On 5th November 2019, Dame Caroline Spelman, the Second Church Estates Commissioner, answered a written question from Gregory Campbell MP, about trends in thefts from churches:
Gregory Campbell (DUP): 4943 To ask the right hon. Member for Meriden, representing the Church Commissioners, what assessment he has made of trends in the level of major property thefts from Churches in the last five years.
Dame Caroline Spelman: The Church of England does not hold data on thefts centrally, but it is kept by local police forces, Historic England and the insurance industry.
The most prominent form of property theft from churches is that of metal (mainly lead from roofs) and of historic building materials such as flagstones. These are items with a high resale value and which, once removed, can be difficult to identify as coming from a particular place.
Because of the largely historic nature of the buildings targeted these thefts are counted as heritage crime. This issue does not just affect churches; it is so widespread that it is the subject of a joint project and Memorandum of Understanding signed by the National Police Chiefs’ Council, the Crown Prosecution Service, Historic England and a growing number of local authorities, community safety partnerships and National Park Authorities. It is an agreement to work in partnership with each other to prevent and solve crimes against historic places.
The Church of England is an active partner in identifying and tackling heritage crime, especially metal theft. The church is part of Operation Crucible, the police-led initiative investigating metal theft, and it has become clear over recent years that this form of criminal behaviour is now being undertaken by organised gangs. The earlier changes to the law did initially lead to a drop in reported incidences, but recently the issue has again become more widespread. The Church of England submitted evidence to the review of the Scrap Metal Dealers Act in 2017 asking the Government to tighten up the Act to better reflect the changing behaviour of both the scrap metal trade and the organised criminal activity.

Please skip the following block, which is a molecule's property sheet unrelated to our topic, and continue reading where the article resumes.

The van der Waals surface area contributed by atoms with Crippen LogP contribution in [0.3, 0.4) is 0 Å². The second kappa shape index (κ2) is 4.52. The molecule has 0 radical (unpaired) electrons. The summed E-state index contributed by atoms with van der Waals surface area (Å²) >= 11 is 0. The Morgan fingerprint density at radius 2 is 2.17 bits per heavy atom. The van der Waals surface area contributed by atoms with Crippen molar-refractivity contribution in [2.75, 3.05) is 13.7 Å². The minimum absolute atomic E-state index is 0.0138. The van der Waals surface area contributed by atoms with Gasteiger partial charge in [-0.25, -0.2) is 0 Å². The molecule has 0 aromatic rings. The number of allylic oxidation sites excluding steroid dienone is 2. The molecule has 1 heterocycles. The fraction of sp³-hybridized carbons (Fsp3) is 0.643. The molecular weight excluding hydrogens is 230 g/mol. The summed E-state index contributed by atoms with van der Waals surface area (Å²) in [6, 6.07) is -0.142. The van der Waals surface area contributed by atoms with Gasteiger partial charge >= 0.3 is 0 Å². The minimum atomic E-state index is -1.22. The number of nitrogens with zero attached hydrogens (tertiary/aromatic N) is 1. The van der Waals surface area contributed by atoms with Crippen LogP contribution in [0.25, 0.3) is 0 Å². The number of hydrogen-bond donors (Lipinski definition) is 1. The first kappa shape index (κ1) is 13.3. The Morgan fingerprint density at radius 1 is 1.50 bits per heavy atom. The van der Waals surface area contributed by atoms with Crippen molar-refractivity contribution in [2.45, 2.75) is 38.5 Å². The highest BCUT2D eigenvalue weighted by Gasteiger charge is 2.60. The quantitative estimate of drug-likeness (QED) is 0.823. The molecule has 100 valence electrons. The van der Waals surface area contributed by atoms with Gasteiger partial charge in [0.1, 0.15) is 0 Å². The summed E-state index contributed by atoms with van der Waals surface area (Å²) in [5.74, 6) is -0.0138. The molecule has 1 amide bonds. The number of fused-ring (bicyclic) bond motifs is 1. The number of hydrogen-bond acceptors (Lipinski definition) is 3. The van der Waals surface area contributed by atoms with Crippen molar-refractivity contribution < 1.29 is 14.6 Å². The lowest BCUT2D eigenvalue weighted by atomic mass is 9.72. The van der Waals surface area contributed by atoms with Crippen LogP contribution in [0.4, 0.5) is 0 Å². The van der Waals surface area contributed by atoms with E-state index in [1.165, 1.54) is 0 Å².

Due to the highly mobile nature of this form of organised criminal activity and without increased resource, it is hard to see how police and heritage crime officers will be able to address the increase in thefts we are seeing across the country. Thefts are moving gradually west and north along the major transport routes. This year the Church has had the first reports of metal and stone theft in the Bath & Wells Diocese and in the Yorkshire Dioceses. Tightening up of the law, therefore, needs to be accompanied by increased police resources and greater political will.
Parish churches are maintained by volunteers on behalf of the local community. Aside from the financial impact of these thefts, the impact on communities is significant. The social and community impact of the crime, as well as the criminal damage to listed buildings, needs to be addressed at sentencing, as even the theft of small amounts of lead or stone cost has a huge impact on local people. These buildings represent our country’s local and national heritage. Due to the highly mobile nature of criminal gangs, it is essential that police and local churches work together to ensure that heritage crime does not become a decreasing priority for police forces.